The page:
After a fine meal and a long talk with Gandalf, as he lay slumbering in his own bed, warm and comfortable, Frodo had a dream that he long remembered.
He heard a sound like breezes hissing in dry leaves, or like a longing sigh, but long and loud as if the earth grieved. And there was a low humming, the reverberating throb of a gong the size of the sky, and it welled up as if from within his very bones. Movement, and a glimpse of a great plain stretching before him and to all sides, rippling and undulating like a sheet drying in the wind. The sound became almost like music, and while a small part of Frodo's mind felt fear of thing he beheld, the larger part felt only great longing.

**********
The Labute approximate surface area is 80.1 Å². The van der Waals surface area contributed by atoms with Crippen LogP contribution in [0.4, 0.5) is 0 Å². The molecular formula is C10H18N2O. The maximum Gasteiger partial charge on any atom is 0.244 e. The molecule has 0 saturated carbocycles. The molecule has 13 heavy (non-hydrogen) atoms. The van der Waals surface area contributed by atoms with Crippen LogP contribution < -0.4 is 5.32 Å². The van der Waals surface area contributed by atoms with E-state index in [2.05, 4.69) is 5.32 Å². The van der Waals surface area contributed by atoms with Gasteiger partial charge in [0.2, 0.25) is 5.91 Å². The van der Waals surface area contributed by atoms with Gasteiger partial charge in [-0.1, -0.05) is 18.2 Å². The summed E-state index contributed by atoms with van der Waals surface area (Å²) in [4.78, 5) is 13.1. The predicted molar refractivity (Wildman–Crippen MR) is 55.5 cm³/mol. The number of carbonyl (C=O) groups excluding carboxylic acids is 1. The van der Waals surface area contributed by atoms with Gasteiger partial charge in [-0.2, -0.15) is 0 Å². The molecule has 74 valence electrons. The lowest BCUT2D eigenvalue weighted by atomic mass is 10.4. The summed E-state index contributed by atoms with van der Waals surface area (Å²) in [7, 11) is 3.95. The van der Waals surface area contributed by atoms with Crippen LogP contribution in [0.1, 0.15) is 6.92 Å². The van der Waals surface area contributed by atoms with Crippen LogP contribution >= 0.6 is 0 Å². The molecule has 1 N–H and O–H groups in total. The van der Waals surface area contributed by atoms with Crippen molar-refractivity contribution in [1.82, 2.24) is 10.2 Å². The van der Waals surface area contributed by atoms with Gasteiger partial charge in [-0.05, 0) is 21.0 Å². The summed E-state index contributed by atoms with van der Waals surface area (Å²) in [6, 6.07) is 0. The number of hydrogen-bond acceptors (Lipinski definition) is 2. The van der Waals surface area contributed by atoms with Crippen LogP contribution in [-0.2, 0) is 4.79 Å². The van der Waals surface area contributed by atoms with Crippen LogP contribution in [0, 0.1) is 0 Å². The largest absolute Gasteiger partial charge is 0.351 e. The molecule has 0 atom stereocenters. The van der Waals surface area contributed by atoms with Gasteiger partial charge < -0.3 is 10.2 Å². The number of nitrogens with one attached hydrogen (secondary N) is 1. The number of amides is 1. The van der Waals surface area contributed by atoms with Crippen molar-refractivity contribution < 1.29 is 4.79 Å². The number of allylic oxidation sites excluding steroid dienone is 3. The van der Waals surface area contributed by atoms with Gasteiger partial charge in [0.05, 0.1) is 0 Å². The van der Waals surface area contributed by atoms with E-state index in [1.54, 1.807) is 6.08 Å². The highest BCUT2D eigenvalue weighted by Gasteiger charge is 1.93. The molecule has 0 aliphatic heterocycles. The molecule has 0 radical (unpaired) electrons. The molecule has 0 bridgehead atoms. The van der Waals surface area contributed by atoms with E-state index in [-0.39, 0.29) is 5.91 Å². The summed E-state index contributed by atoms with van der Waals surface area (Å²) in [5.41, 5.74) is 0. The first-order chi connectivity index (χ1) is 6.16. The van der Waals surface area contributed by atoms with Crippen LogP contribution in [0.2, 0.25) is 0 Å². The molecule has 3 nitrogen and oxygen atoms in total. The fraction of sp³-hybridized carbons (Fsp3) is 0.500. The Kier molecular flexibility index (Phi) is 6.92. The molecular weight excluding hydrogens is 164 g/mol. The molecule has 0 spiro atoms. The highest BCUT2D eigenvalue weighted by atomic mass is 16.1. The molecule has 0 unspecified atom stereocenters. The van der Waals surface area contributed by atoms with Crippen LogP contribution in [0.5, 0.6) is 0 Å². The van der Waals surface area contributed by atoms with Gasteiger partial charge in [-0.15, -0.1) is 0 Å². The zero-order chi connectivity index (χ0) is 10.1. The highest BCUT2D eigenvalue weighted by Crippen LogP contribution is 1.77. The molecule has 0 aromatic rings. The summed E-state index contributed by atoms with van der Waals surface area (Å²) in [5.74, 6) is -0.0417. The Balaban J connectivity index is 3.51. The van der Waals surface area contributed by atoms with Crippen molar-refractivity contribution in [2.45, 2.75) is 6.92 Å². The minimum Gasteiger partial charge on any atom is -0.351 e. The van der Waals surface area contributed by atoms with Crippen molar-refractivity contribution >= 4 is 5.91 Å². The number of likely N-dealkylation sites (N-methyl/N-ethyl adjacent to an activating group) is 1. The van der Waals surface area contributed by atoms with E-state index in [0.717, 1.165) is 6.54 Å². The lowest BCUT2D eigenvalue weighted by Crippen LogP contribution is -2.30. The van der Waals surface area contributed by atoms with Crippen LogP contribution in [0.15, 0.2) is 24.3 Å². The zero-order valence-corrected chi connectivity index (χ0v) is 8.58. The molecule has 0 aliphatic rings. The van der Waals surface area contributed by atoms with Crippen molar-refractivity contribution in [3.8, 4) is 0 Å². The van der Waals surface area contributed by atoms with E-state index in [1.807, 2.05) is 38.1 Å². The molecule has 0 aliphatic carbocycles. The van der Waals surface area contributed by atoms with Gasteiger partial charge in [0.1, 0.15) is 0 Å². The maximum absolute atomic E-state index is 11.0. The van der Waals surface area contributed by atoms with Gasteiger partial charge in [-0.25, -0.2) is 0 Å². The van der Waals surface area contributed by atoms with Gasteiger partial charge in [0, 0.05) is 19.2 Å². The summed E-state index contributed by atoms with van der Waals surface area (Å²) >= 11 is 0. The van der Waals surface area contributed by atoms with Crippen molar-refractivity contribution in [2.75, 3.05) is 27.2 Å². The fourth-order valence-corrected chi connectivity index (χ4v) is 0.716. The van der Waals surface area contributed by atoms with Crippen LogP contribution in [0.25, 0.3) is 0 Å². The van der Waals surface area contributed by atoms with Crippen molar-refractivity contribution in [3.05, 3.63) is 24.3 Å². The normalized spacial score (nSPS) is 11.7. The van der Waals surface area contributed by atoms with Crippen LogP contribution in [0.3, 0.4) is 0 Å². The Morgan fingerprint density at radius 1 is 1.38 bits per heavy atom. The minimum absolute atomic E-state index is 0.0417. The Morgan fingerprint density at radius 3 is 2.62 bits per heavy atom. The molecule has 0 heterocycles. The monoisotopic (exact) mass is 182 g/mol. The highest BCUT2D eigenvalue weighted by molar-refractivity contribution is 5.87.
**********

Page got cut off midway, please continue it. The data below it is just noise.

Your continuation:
The dream stayed with him after he woke, and he mused upon it privately in the soft morning sunlight as he worked in the garden with the Gaffer and Sam.
"You're very quiet today, Mr Frodo," commented Sam. "Are you feelin' well?"
"Quite well, thank you, Sam. Hand me that spade, would you?"
"Yes, sir. And here are the gladlion sprouts we're puttin' in." Frodo pushed the spade into the soft ground. "It's just that you seem not yourself today, sir." Sam said with concern.
Frodo grunted as he heaved a scoop of earth aside, and then pushed the blade down again. "I dunno, Sam. Maybe I am ready for Bilbo to come home. Talking with Gandalf yesterday has made me think about him alot." This was true, and Frodo said no more of his thoughts, desiring to keep the memory of the dream fresh in his heart, secret and special.